As always, feel free to click on any of them for larger versions. And comments are always appreciated, so do let me know if you have any particular favourites.

Sean Taylor

Sean Taylor is an amazing blues guitarist and singer. In 2011 I photographed him before his gig at The Mill Sessions. That photo ended up on the over of his latest album, Love Against Death. He came back for another gig in 2012 and I photographed him in the afternoon before the gig. I did a few set up shots, but he was most relaxed when he was just playing his guitar, so I told him to just start playing. The shots where you can see the backdrop and lights in the background ended up with a more authentic feel to them. And it felt like I was being treated to my own personal gig.

Ruby Shoes

I returned to the Scottish Tattoo Convention in 2012, only this time I had a stall to take photos of people with their tattoos. Unfortunately it wasn't as successful as I'd hoped and much of my time was spent twiddling my thumbs. Although it was frustrating financially, what was worse, was there were all these amazingly decorated people moving about I couldn't photograph. This one, however, I took from my stall as she walked past.

Bellevue Rendezvous

Bellevue Rendezvous are a trio of musicians who play the most amazing music. Ruth's Nickelharpa has to be heard to be believed - it has a rich resonant sound that conjures up other worlds (for a couple of videos of them playing live, see my post Bellevue Rendezvous at The Mill Sessions). I took this photo of them in the afternoon before they played at The Mill Sessions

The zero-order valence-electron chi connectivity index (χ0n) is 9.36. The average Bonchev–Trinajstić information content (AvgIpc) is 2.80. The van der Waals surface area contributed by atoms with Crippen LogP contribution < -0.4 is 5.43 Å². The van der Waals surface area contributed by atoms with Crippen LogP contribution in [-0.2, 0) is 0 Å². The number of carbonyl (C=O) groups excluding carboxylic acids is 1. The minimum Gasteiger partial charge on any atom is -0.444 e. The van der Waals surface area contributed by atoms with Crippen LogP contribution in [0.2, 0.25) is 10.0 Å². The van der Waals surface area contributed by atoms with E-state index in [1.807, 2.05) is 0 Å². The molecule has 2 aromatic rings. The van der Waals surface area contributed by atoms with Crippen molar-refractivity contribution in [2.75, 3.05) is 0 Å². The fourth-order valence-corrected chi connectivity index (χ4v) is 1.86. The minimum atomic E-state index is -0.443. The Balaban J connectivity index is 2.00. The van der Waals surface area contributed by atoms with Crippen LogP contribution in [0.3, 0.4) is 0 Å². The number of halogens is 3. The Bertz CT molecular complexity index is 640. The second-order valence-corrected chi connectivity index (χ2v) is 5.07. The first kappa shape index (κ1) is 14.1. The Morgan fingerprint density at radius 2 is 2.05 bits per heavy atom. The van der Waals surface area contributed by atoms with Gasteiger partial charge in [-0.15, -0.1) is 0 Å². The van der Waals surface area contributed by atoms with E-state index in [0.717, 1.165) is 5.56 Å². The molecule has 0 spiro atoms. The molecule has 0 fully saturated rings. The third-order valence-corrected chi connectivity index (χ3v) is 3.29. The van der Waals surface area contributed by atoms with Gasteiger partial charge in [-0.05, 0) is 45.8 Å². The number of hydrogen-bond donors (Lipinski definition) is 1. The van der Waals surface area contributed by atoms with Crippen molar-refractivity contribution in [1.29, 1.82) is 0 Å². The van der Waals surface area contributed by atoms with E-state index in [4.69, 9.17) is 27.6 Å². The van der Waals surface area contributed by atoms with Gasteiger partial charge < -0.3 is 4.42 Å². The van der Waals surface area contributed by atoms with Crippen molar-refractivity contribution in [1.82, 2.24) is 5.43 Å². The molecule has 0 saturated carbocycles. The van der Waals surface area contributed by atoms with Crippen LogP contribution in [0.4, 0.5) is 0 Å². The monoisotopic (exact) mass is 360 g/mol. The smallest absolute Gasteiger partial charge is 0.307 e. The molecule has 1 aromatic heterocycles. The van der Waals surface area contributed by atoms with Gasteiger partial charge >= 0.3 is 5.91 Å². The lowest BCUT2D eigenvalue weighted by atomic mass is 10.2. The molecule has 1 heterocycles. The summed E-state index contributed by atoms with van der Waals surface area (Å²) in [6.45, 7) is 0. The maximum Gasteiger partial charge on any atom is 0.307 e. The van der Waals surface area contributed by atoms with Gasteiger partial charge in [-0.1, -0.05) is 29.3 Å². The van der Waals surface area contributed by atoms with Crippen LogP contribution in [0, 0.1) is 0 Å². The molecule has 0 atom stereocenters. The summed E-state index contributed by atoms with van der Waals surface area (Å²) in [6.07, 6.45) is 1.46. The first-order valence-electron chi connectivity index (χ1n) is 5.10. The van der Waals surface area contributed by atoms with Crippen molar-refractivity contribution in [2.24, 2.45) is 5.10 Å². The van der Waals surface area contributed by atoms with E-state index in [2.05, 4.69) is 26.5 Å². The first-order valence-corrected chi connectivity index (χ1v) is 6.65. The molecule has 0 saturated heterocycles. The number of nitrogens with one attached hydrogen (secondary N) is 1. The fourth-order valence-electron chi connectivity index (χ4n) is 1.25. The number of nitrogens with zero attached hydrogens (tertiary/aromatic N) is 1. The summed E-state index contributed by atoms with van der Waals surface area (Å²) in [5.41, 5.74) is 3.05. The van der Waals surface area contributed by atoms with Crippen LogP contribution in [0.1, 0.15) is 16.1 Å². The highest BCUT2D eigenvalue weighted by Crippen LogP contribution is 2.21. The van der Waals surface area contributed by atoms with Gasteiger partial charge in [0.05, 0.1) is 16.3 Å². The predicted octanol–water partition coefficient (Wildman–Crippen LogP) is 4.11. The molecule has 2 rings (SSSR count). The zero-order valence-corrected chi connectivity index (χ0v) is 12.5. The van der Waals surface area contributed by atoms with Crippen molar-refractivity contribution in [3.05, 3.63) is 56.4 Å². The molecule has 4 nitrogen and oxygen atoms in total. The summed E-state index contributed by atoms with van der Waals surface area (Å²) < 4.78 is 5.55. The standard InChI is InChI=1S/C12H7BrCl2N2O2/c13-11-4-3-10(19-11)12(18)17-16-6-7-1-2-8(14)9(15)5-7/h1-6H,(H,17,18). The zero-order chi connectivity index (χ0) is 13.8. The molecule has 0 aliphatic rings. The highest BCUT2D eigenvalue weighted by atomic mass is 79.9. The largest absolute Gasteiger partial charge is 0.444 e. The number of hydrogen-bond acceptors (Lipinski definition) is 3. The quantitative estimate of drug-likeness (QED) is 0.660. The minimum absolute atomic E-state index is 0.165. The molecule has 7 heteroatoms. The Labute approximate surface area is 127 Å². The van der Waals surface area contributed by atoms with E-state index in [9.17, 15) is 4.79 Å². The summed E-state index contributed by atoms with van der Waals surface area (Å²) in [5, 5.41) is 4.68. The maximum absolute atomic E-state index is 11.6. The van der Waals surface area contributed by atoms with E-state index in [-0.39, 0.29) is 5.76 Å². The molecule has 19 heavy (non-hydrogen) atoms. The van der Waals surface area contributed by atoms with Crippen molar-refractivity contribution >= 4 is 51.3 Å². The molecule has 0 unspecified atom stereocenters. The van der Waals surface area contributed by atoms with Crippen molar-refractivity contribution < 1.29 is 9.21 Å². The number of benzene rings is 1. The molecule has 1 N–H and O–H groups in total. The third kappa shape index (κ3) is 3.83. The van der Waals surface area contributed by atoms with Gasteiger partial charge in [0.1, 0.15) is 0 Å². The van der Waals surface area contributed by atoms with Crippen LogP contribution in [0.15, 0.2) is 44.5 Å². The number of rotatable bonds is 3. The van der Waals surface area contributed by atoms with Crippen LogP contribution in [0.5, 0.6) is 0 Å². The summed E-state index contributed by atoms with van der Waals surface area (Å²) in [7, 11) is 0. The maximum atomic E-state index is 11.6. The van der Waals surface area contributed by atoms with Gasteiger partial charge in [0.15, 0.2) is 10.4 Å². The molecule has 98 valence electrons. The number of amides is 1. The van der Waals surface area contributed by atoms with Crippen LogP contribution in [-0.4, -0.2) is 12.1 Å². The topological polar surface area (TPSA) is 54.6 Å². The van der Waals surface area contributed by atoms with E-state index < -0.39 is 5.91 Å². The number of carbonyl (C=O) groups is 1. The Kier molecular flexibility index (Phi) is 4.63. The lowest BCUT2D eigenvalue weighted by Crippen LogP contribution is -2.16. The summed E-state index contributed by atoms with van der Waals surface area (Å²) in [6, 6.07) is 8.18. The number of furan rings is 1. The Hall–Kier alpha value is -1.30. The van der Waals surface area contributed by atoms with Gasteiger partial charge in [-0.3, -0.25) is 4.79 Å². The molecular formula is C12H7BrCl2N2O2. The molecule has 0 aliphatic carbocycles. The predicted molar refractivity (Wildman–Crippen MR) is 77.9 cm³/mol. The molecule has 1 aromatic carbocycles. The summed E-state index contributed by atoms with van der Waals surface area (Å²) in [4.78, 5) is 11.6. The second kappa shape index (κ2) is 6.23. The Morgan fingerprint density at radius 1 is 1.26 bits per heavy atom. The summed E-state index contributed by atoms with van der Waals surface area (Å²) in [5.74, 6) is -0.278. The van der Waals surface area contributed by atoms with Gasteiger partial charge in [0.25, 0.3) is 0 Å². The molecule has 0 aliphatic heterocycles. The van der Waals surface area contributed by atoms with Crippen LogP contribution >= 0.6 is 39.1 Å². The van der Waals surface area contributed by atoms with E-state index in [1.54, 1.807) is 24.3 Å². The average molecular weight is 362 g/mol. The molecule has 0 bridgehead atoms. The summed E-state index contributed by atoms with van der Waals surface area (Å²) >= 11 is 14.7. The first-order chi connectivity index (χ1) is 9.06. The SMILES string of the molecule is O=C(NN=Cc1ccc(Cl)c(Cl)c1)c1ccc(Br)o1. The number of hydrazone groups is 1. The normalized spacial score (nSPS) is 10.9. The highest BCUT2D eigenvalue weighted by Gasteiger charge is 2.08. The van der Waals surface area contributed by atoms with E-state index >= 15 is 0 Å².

Hollywood Meg

I had a photo shoot lined up with a former model during a trip down to the South-West of England in the summer. We'd been discussing themes and had settled on the idea of doing a Hollywood style shot. I was really excited about doing the shoot with this amazing woman, and didn't want to mess it up. This meant I had to start learning how to do the lighting and post-processing to get that classic Hollywood feel - and get some practice in. My daughter, Meg, was my guinea pig, and I was rather pleased with this one.

Hollywood Pat

The former model I was practising for was of course the wonderful blogger, Pat, from Past Imperfect. I wrote more about the experience in my post, Photographing a Legend.